September 21, 2012 /24-7PressRelease/
-- Ted Oesau has been a truck driver for more than two decades. After seeing a fellow trucker suing his employer for unpaid overtime, Oesau spoke out to KARK 4 news about trucking companies that force drivers to clock fewer hours than they actually work, putting drivers on the road longer than the law allows.
"It's a widespread problem," said Oesau. "60 to 70 percent of the industry is doing it nationwide."
Like Oesau, many truck drivers feel that the excess hours are problematic in a number of ways. However, he and many of his colleagues fear that failing to cave in to trucking company pressure can cost them their livelihoods; this can translate into more truckers driving fatigued, and more dangerous roads
for all of us.
Logbook System Imperfect Method for Tracking Truckers' Hours-of-Service
Under current federal standards, truck drivers carrying only cargo and not passengers may drive a maximum of 11 hours after spending 10 consecutive hours off duty. Furthermore, a commercial driver may not get behind the wheel after 60 hours on duty in 7 consecutive days or 70 hours on duty in eight consecutive days. This 7/8 consecutive day period may be restarted if a driver takes 34 or more consecutive hours off duty.
Truckers are expected to track their hours-of-service using a logbook system. State patrol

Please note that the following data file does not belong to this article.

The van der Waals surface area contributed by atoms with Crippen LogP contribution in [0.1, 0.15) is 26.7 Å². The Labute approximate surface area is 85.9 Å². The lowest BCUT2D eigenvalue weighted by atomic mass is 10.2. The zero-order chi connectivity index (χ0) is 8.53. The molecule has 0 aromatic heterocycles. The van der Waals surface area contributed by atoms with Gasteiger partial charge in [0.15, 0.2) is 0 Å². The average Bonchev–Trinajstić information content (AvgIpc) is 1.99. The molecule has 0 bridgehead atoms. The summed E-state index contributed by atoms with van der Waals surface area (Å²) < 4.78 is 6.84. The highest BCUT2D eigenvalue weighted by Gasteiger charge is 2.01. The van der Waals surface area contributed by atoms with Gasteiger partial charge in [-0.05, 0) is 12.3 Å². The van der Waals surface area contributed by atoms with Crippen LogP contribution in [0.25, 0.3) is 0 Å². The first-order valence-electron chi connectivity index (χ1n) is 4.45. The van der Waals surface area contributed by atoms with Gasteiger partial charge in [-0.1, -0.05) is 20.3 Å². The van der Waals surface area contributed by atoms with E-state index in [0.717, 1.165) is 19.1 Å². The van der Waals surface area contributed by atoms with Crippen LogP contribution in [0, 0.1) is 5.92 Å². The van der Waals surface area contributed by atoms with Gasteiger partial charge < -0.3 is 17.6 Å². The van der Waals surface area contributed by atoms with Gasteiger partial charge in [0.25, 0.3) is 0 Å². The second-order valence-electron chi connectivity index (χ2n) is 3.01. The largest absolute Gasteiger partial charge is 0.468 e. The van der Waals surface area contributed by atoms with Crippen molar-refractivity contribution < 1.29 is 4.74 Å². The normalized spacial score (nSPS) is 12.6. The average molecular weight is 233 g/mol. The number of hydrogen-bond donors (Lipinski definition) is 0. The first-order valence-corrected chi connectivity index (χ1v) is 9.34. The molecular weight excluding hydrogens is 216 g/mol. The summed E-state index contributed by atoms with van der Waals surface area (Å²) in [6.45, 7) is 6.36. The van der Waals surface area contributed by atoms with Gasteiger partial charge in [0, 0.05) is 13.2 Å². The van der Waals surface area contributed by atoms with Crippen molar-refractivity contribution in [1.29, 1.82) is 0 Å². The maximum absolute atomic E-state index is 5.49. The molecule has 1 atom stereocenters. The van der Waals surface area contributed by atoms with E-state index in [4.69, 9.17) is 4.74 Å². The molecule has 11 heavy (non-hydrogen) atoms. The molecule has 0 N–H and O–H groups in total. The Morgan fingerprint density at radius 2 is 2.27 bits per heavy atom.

officers and other law enforcement officials may check driver compliance with hours-of-service regulations. However, written records are easily manipulated, and facing mandates from freight companies, some truckers feel they have little choice but to skirt the rules.
Forged Logbooks Serve As Damning Proof of Driver Fatigue in an Accident
The primary purpose of hours-of-service regulations is to prevent truck driver fatigue. Even with hours-of-service limitations in place, fatigue is a serious problem among commercial drivers: the Federal Motor Carrier Safety Administration estimates that as many as 750 deaths
and 20,000 roadway injuries every year can be directly attributed to fatigued commercial vehicle drivers.
Someone who is injured because a truck operator was driving fatigued may wish to file a personal injury lawsuit. A forged logbook provides strong evidence of negligence, and may indicate that company policies promote long hours at the expense of safety. If logbook forgeries can be uncovered in the investigation of a personal injury claim, victims have greater odds of securing the full monetary recovery they deserve.
Injured in an Accident? Talk To a Lawyer
The Federal Motor Carrier Safety Administration is on a course to require all trucks to be equipped with electronic onboard data recorders, devices similar to a GPS unit. The recorders switch on when the truck starts moving, and make it harder to falsify hours-of-service information. Still, the data recorder mandate will take some time to implement, and even the electronic system of tracking truckers' hours is not foolproof.
Truck drivers are often put in a tough position: risk their jobs, or risk public safety. But, innocent motorists should never have to pay the price. If you have been injured in a truck accident, or if a family member has been killed, you may be entitled to compensation. Talk to a Minnesota truck accident lawyer
today to learn more.
Article provided by Conlin Law Firm LLC
Visit us at www.conlinlawfirm.com---
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